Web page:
The year was 2017 and I had just defended my PhD thesis. I was ready to be a responsible adult and join the workforce. There was just one catch: I had no idea what I wanted to do. During my graduate studies I had created a list of jobs I knew I didn’t want (professor, science salesperson, science writer, etc.), but I really had no idea what career path was right for me. So I applied for every other kind of job I could find, had a few interviews (the good, the bad and the downright ugly), and realized that I wasn’t going to be able to convince an employer that I was the right fit for a job when I didn’t even know what job I wanted.
Read also: Planning for life after grad school when you’re about to graduate
So began my journey to “find myself.” I moved to Denver, Colorado to start fresh as a postdoctoral fellow. I changed how I worked; instead of keeping my head down at the bench, I got heavily involved with local organizations and used the resources at the career development office. About a year into my postdoc, I realized that I did not want to do bench research anymore. While I still loved science, I was finding much more pleasure and satisfaction in my volunteer roles. I realized that although I had always felt uncomfortable networking at scientific conferences, I actually loved networking when I wasn’t talking about my own research. So I made a plan. I was going to gain more leadership and management experience as well as build my network in my volunteer roles so I could get a job outside of research.
By early 2020 I had acquired new skills and built a new CV; I had been the president of the postdoctoral association, chaired events on campus and participated in outreach and communications for several organizations. I met so many people in these roles, listened to their stories, struggles and dreams; and I knew I was making the right decision for myself. I started applying for administrative jobs at universities and non-profits in Canada but had no luck. Then the pandemic hit and there were fewer job postings and more people out of work.
Read also: Networking during a pandemic: a quick guide for graduate students
By the fall of 2020, I began to panic. My network was all U.S.-based, there were no conferences to attend and I had not received a single interview request. I met (virtually) with my mentor at the career development office and he told me I needed to build a Canadian network (outside of research and with people who held the type of job I wanted). The best way to do that, he said, was to conduct informational interviews.
I was terrified to call up strangers and ask them for advice during a pandemic, but I bit the bullet and reached out to my mentor’s Canadian friend at the University of Toronto: Nana Lee. It was the turning point in my job hunt. Dr. Lee described the professional development networks she was a part of and what steps in her career path played the biggest role in her success, and, most importantly, she introduced me to more contacts.
Through her contacts, I made more contacts, and through them even more. Along the way, I learned job titles I had never heard of, courses I could take online, the lingo being used in the field and what keywords/search engines to use in my job search. Through the chain of contacts, I met Dinuka Gunaratne, who became the most important person in my job search. He introduced me to other grad students and postdocs who were looking for jobs and students who had recently found work. He also helped me to create an unofficial job search support group. Learning that I wasn’t alone and meeting people who had recently succeeded gave me the energy to keep going. But I still wasn’t getting interviews, despite the fact that I was smart, capable and qualified.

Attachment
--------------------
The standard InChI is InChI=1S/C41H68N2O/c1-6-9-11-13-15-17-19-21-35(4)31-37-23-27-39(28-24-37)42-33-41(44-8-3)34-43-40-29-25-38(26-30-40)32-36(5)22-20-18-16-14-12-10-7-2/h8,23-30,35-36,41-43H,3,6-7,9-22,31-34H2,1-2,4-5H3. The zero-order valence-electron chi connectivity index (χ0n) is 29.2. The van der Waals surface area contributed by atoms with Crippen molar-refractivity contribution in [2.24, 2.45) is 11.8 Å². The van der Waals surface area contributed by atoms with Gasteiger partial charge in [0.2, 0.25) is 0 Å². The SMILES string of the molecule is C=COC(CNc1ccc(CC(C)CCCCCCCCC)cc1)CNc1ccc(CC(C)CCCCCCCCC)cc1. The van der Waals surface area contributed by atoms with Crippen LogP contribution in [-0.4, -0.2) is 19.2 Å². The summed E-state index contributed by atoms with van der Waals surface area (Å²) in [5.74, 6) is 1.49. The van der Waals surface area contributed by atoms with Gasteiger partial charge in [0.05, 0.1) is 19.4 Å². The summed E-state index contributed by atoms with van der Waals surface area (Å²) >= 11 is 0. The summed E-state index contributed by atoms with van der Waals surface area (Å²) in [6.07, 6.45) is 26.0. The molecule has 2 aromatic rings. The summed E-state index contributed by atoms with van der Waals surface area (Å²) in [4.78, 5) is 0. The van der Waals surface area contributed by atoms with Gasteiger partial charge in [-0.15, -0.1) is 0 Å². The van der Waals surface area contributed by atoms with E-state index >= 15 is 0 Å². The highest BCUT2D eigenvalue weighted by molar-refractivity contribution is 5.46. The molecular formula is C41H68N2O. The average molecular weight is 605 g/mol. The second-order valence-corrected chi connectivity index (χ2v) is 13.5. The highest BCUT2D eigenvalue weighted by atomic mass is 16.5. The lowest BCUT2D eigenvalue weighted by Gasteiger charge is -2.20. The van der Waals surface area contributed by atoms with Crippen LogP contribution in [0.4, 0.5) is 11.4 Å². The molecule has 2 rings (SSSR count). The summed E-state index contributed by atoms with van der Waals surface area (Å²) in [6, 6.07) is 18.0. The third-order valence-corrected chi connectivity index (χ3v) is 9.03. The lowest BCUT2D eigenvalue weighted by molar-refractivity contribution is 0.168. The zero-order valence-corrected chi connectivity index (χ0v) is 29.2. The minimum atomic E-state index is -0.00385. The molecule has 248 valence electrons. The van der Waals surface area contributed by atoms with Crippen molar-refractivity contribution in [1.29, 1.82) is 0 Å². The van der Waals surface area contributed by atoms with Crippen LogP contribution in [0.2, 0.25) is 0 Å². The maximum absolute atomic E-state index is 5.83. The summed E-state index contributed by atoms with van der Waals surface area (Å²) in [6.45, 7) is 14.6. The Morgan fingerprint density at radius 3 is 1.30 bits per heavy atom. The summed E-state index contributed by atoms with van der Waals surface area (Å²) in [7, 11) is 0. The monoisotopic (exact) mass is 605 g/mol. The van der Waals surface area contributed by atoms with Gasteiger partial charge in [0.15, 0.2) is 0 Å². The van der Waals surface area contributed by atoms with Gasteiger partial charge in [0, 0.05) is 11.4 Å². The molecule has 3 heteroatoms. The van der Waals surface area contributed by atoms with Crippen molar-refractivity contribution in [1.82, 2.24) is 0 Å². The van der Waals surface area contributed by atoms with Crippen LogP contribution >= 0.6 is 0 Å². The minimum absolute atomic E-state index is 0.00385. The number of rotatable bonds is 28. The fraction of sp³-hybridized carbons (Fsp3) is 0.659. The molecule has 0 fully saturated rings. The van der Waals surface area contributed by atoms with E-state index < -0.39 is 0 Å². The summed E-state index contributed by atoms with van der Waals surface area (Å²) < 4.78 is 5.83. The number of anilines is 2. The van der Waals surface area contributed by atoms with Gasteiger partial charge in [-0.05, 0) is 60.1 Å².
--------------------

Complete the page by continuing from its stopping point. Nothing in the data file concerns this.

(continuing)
When Dinuka asked to see my resume in January 2021 I showed it to him assuming he would tell me to make a few tweaks. Instead, he bluntly said it was “crap” and there was no way I would get a job with it. More importantly, he told me how to tailor it for an academic position in administration, which was incredibly different from the industry type CV I was working with. Without this insider information (from someone who was hiring in the field) I never would have made the appropriate changes and would have definitely continued to struggle.
I ended up having seven interviews and two offers over the next four months. When I wasn’t sure what to do, I used my new support network, met more people in the areas that I had offers at and asked to meet more of my potential colleagues at the prospective positions. The dreaded informational interviews continued to help me even after getting job offers!
After talking to people from Memorial University, I knew the university in St. John’s was the right fit for me and am now working there as a grants facilitation officer. I couldn’t be happier or more excited about my job, and I know that the networking skills I learned will continue to help me as I advance in my career journey.
The bottom line:
- To get a job you need to be prepared to step out of your comfort zone and put yourself out there!
- Networking may seem scary, but when you are networking with the right people and in the right field it can be fun and enlightening.
- Networking can occur in places beyond conferences – friends, colleagues, committee members, your career development office, your alumni office can all introduce you to people you can learn from.
- Create a job search support group with newly hired grads and other job seekers.
- If someone accepts an informational interview it means they want to help you!